Metascore
66

Mixed or average reviews - based on 26 Critics

Critic score distribution:
  1. Positive: 8 out of 26
  2. Negative: 0 out of 26
  1. 90
    Secret Files: Tunguska signifies a new era for point and click adventures, both in terms of playability and stylistically - don't miss it!
  2. The environments are perfect.
  3. A nice point ’n’ click adventure with an interesting, albeit none too original plot. The puzzles are fine and the elegant inventory adds to the gameplay. A few illogical issues and the overly dramatic dialogue do not spoil the pleasure of playing the game. [Dec 2006]
  4. Coming from an adventure game fan, I found it a very fulfilling addition to my collection, and from a relatively unknown German game developer (Fusionsphere Systems) I can offer only congratulations to them for a decent brain testing continuation of the genre.
  5. So if you enjoy inventory based adventures that occasionally have you combining the most unlikely objects, narrative that rolls along at a fairly brisk pace, sumptuous graphics, a good soundtrack, and humour that owes itself to some inventive language translation as much as anything else... then I would recommend giving Secret Files: Tunguska a go.
  6. A great, if not fantastic adventure game that any fans of the genre must get a copy of. It was surprisingly intriguing and has now perhaps spoilt things for me, as anything less than ‘Tunguska quality’ and I’ll be gaming elsewhere.
  7. Since the game is so friendly and upbeat, it might work as a family adventure, as long as you don’t mind a few sporadic instances of profanity.
  8. 76
    It won't blow you away with its narrative or characters, but Secret Files: Tunguska can still entertain with some interesting puzzles and easy to use interface.
  9. The ability to search your surroundings is a much-needed feature in the genre, and makes the game, and the genre as a whole, a lot more enjoyable when you don’t have to continually search every pixel on the screen.
  10. Tunguska is a decent adventure game, but one that doesn’t rise above the crowd in any significant way.
  11. Tunguska is one of those shining stars that even though it could have been better it is about the best that you can get for a game that you will only play once.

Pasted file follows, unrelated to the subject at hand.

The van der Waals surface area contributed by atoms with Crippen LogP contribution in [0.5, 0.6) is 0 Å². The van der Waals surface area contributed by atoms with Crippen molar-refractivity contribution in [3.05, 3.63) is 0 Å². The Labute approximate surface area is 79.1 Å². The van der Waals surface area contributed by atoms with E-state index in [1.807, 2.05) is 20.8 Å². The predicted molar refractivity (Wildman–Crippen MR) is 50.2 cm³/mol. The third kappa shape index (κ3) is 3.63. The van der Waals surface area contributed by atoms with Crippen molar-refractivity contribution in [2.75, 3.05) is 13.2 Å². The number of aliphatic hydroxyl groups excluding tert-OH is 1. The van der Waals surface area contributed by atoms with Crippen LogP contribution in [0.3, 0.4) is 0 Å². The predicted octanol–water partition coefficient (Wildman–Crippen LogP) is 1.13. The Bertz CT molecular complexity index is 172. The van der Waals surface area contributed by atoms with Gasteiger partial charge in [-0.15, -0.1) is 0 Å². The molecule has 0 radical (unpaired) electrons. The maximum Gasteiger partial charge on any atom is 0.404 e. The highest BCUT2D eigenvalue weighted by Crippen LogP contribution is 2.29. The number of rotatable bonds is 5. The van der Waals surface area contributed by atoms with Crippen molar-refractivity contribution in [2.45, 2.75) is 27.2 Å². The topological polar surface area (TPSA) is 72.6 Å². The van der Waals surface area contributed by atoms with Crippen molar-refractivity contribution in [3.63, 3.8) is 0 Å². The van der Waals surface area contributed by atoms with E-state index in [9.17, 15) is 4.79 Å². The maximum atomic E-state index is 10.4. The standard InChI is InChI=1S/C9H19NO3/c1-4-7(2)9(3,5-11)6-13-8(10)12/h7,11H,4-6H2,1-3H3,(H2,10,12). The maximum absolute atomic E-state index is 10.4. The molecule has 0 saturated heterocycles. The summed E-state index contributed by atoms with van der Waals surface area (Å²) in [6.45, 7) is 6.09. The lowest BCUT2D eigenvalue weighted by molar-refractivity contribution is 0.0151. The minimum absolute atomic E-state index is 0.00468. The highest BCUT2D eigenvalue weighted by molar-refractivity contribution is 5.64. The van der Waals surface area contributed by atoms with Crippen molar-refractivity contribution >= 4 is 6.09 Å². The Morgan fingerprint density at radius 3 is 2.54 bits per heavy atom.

12. It has a fine mixture of humorous moments, special effects and seemingly random solutions that are sure to make it a cult classic. All you need to get through it is a few old episodes of MacGyver, a spare mouse and a Nancy Drew mystery novel.
  13. Despite lacking any significant innovation, the game features solid gameplay that minimizes obtuse puzzle-solving in favor of object interactions.
  14. A highly-polished game, but suffers from an uninspired design. While it remains mostly pleasant to play, it is not as satisfying an experience as it ought to have been.
  15. MacGyver-esque inventory puzzles make this an acceptable, if exceedingly conventional, adventure.
  16. It makes some small progress in freeing point-and-click from the needless bonds of tradition but is it really a compelling, imaginative experience that proves mouse-based adventuring isn't dead? Nope. Not even close.
  17. I really wanted to love Secret Files but I walked away feeling disappointed. The moment I finished it, I cleared it off my hard drive, since there's practically no replay value and no part of the game that I enjoyed enough to replay.
  18. Tunguska suffers from a lack of true writing quality, which in the end is what matters the most, and what made the classic LucasArts adventure games so much fun to play. One for genre fanatics only.